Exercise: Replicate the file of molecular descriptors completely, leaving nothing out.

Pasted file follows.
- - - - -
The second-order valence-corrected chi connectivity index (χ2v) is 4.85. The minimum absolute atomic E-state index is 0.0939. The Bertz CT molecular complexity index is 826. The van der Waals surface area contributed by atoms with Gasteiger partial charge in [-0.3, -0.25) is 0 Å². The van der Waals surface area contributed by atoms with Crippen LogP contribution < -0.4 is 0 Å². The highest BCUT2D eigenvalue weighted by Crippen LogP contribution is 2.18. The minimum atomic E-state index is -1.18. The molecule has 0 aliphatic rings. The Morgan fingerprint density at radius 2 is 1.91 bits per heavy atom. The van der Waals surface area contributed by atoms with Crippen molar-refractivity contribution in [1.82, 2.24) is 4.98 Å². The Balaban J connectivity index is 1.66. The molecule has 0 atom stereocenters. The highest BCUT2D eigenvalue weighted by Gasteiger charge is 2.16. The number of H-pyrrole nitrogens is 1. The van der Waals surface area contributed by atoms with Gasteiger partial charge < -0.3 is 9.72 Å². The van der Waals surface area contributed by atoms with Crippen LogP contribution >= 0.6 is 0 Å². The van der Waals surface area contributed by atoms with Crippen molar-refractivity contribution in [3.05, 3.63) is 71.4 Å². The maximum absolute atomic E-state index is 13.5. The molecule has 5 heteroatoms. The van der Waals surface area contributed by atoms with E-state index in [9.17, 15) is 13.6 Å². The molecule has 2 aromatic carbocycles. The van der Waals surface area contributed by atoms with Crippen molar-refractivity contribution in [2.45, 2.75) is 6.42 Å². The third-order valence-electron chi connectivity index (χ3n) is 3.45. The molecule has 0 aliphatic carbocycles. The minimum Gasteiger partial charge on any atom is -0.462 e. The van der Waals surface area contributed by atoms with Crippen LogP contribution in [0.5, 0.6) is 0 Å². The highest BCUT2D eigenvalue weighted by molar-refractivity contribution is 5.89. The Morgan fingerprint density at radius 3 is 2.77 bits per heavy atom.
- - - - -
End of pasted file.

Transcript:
The second-order valence-corrected chi connectivity index (χ2v) is 4.85. The minimum absolute atomic E-state index is 0.0939. The Bertz CT molecular complexity index is 826. The van der Waals surface area contributed by atoms with Gasteiger partial charge in [-0.3, -0.25) is 0 Å². The van der Waals surface area contributed by atoms with Crippen LogP contribution < -0.4 is 0 Å². The highest BCUT2D eigenvalue weighted by Crippen LogP contribution is 2.18. The minimum atomic E-state index is -1.18. The molecule has 0 aliphatic rings. The Morgan fingerprint density at radius 2 is 1.91 bits per heavy atom. The van der Waals surface area contributed by atoms with Crippen molar-refractivity contribution in [1.82, 2.24) is 4.98 Å². The Balaban J connectivity index is 1.66. The molecule has 0 atom stereocenters. The highest BCUT2D eigenvalue weighted by Gasteiger charge is 2.16. The number of H-pyrrole nitrogens is 1. The van der Waals surface area contributed by atoms with Gasteiger partial charge < -0.3 is 9.72 Å². The van der Waals surface area contributed by atoms with Crippen LogP contribution >= 0.6 is 0 Å². The van der Waals surface area contributed by atoms with Crippen molar-refractivity contribution in [3.05, 3.63) is 71.4 Å². The maximum absolute atomic E-state index is 13.5. The molecule has 5 heteroatoms. The van der Waals surface area contributed by atoms with E-state index in [9.17, 15) is 13.6 Å². The molecule has 2 aromatic carbocycles. The van der Waals surface area contributed by atoms with Crippen molar-refractivity contribution in [2.45, 2.75) is 6.42 Å². The third-order valence-electron chi connectivity index (χ3n) is 3.45. The molecule has 0 aliphatic carbocycles. The minimum Gasteiger partial charge on any atom is -0.462 e. The van der Waals surface area contributed by atoms with Crippen LogP contribution in [0.5, 0.6) is 0 Å². The highest BCUT2D eigenvalue weighted by molar-refractivity contribution is 5.89. The Morgan fingerprint density at radius 3 is 2.77 bits per heavy atom.